Sunday, October 28, 2007

Exit Strategies

Many people have asked "What's your exit strategy?" when discussing my startup. Initially, I found this offensive, because in my mind if you build a viable business, you will have exit possibilities, should you desire one. Moreover once you are successful, you'll have a better idea of exactly how it should be done. Isn't building a business that has long term value what starting a business should be about? Eventually I gave up and decided this is one of the things I can't change, I was too idealistic, and found ways to articulate how and why the business would be acquired.

However, there really is a difference, and I don't think it's a good one. We're being blinded by the success of "easy money" stories like YouTube, where with the right secret sauce, there might be a lot of money to be made. Business is hard, and to focus on getting things right for the long term takes a totally different mindset. Seriously, do you think YouTube will be here in 20 years? 10 years? 2? It is not a long term value add to the world or society. It doesn't make my life better. It does contribute to the flow of information at near zero cost, but that isn't anything unique to YouTube. Yet YouTube is a VC's model of success.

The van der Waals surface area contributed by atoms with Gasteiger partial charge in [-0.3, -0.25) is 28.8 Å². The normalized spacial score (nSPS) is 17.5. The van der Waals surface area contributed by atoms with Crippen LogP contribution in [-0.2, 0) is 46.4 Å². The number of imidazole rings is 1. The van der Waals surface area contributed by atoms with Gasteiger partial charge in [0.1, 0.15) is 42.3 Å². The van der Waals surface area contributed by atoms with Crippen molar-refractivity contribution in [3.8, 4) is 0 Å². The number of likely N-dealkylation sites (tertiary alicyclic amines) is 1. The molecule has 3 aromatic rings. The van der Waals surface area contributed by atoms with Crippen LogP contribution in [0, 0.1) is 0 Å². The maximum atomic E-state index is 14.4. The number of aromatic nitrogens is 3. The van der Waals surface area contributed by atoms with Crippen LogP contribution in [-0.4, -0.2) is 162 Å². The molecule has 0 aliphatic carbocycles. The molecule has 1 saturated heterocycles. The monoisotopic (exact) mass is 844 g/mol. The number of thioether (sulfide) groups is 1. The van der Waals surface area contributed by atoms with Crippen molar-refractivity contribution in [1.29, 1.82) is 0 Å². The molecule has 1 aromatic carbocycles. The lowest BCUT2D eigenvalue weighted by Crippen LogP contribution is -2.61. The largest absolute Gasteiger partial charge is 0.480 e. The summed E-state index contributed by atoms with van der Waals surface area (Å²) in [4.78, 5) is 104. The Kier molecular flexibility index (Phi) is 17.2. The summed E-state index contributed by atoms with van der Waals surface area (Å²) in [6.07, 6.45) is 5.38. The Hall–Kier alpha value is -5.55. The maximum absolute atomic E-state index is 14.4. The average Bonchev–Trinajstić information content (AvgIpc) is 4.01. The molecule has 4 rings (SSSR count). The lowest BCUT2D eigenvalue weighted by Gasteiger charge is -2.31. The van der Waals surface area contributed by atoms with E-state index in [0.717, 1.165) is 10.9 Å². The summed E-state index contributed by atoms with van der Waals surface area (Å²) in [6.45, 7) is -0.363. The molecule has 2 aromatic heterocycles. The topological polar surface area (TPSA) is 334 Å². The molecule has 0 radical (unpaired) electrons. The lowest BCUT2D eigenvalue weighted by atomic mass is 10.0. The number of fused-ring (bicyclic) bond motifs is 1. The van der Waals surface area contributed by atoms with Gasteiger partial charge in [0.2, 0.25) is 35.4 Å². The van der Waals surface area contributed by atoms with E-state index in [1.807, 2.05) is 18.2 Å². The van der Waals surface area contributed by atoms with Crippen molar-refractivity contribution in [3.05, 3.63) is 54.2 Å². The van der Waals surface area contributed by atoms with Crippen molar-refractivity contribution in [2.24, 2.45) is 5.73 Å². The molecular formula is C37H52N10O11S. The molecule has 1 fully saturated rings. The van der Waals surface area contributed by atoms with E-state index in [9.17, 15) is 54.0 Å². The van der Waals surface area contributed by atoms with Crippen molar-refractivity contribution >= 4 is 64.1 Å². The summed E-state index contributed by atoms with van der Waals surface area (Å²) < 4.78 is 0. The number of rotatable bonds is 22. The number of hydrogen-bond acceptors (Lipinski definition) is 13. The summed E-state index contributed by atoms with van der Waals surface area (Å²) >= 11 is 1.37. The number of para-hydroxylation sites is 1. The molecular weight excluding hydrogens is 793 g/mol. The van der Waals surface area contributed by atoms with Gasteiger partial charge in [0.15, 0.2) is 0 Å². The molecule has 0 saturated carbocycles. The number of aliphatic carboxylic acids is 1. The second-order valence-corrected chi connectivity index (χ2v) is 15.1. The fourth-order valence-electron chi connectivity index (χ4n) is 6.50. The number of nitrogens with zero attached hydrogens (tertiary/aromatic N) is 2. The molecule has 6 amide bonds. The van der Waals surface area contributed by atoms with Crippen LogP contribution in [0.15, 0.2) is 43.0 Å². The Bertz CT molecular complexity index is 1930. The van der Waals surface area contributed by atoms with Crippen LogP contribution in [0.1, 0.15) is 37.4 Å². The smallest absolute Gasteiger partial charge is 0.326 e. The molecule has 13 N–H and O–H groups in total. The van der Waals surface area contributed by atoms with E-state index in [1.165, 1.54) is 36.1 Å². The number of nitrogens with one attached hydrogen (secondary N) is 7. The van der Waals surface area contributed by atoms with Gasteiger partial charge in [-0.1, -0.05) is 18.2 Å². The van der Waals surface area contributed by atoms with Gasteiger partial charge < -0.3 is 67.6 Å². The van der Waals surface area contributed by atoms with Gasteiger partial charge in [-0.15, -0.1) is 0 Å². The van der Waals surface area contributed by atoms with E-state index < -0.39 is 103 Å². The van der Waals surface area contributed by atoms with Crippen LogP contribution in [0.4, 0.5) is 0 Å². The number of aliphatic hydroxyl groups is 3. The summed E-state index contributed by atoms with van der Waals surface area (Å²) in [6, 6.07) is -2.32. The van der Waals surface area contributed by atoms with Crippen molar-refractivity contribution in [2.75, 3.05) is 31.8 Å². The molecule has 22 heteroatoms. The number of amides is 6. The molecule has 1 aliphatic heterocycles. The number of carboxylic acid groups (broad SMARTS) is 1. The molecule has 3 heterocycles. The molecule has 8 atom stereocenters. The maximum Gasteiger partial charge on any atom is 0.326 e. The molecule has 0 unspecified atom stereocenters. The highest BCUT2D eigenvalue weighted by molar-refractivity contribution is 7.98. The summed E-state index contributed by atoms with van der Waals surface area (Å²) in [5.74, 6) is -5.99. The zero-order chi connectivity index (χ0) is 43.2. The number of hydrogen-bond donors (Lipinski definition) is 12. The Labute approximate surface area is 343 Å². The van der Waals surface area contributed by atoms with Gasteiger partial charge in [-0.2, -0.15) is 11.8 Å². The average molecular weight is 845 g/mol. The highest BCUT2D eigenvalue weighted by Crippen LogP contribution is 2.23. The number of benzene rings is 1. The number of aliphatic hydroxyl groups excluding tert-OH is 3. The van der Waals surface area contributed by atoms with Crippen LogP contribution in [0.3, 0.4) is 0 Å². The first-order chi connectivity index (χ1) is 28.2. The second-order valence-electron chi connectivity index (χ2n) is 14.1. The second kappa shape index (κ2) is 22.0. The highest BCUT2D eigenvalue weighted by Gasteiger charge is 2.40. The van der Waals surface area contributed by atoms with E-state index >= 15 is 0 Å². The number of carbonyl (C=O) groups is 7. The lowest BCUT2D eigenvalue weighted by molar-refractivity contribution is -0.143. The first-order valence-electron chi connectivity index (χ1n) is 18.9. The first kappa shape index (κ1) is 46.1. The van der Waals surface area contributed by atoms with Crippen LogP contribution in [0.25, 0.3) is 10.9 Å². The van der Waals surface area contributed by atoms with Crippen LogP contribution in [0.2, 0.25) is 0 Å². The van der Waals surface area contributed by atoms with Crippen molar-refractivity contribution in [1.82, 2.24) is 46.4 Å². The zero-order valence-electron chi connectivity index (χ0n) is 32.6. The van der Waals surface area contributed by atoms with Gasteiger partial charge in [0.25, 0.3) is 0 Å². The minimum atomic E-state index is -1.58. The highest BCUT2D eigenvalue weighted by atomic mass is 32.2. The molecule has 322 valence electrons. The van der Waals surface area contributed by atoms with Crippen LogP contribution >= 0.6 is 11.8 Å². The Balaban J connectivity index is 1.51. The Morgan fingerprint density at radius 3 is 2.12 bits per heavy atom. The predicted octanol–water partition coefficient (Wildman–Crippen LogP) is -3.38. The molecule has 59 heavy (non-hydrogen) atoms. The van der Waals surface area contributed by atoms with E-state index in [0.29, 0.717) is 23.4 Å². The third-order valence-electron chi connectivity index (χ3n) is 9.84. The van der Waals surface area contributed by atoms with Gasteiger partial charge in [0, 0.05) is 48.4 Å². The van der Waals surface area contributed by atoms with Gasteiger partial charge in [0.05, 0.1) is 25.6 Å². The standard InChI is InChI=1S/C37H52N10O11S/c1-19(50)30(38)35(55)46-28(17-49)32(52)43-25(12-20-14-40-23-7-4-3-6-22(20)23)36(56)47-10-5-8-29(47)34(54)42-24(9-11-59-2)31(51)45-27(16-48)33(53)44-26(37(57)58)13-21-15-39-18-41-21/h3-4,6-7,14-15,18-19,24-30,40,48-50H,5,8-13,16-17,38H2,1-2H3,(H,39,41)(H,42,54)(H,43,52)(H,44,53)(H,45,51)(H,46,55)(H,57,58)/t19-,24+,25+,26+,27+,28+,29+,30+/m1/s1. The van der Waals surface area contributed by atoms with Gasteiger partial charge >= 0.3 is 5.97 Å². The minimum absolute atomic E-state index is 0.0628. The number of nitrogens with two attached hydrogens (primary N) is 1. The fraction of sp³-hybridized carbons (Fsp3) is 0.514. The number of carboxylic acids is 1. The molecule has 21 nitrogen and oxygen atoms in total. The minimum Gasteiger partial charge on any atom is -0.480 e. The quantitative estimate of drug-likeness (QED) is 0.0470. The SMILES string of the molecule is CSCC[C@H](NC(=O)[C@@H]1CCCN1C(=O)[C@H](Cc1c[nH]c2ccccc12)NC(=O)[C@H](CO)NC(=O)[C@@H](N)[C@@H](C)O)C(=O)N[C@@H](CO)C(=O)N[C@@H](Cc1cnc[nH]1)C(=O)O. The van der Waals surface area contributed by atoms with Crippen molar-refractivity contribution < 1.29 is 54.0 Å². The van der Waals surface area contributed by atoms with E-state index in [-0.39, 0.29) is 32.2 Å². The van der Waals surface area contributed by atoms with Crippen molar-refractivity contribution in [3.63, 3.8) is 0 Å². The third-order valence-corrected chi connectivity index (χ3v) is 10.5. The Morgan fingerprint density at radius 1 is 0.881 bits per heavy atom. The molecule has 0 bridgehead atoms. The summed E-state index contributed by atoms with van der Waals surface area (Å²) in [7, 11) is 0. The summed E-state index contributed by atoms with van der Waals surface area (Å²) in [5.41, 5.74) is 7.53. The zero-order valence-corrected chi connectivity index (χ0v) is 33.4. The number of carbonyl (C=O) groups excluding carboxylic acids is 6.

This week, an insert in the San Diego Business Journal included an article by Robert K Weiler, CEO of Phase Forward. Weiler did a $41M IPO in 2004 and a $90M secondary public offering in May this year. Weiler writes:
Many times I've seen management teams focus on the IPO event, so they're making short term decisions. They're taking contracts and business to bring in revenue without building a service organization to support the business.
This supports my concern. We should be building businesses that provide long term sustainable value to customers. If we don't, we risk losing a lot, if the rest of the world finds us irrelevant.

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